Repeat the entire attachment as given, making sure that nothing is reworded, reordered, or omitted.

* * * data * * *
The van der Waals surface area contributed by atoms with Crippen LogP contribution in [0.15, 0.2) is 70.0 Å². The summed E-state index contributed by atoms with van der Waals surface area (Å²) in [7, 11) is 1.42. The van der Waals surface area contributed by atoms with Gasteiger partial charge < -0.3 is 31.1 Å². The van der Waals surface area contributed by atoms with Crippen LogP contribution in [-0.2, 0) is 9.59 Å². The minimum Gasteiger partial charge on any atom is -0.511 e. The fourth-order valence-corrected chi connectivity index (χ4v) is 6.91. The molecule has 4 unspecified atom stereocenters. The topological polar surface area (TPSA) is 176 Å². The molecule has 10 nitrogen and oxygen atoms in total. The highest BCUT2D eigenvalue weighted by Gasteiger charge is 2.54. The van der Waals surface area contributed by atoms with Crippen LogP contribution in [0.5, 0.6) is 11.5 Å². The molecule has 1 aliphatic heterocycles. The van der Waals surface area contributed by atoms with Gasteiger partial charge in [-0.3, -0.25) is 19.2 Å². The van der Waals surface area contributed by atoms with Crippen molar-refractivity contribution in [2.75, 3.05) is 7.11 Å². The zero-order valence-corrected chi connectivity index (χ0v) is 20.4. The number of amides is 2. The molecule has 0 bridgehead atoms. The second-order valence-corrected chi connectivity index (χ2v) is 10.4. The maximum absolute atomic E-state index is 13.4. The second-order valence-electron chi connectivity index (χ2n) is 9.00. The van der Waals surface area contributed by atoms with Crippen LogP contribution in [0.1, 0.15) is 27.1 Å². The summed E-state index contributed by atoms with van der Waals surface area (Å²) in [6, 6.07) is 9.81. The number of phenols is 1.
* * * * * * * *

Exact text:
The van der Waals surface area contributed by atoms with Crippen LogP contribution in [0.15, 0.2) is 70.0 Å². The summed E-state index contributed by atoms with van der Waals surface area (Å²) in [7, 11) is 1.42. The van der Waals surface area contributed by atoms with Gasteiger partial charge < -0.3 is 31.1 Å². The van der Waals surface area contributed by atoms with Crippen LogP contribution in [-0.2, 0) is 9.59 Å². The minimum Gasteiger partial charge on any atom is -0.511 e. The fourth-order valence-corrected chi connectivity index (χ4v) is 6.91. The molecule has 4 unspecified atom stereocenters. The topological polar surface area (TPSA) is 176 Å². The molecule has 10 nitrogen and oxygen atoms in total. The highest BCUT2D eigenvalue weighted by Gasteiger charge is 2.54. The van der Waals surface area contributed by atoms with Crippen LogP contribution in [0.5, 0.6) is 11.5 Å². The molecule has 1 aliphatic heterocycles. The van der Waals surface area contributed by atoms with Gasteiger partial charge in [-0.3, -0.25) is 19.2 Å². The van der Waals surface area contributed by atoms with Crippen molar-refractivity contribution in [2.75, 3.05) is 7.11 Å². The zero-order valence-corrected chi connectivity index (χ0v) is 20.4. The number of amides is 2. The molecule has 0 bridgehead atoms. The second-order valence-corrected chi connectivity index (χ2v) is 10.4. The maximum absolute atomic E-state index is 13.4. The second-order valence-electron chi connectivity index (χ2n) is 9.00. The van der Waals surface area contributed by atoms with Crippen LogP contribution in [0.1, 0.15) is 27.1 Å². The summed E-state index contributed by atoms with van der Waals surface area (Å²) in [6, 6.07) is 9.81. The number of phenols is 1.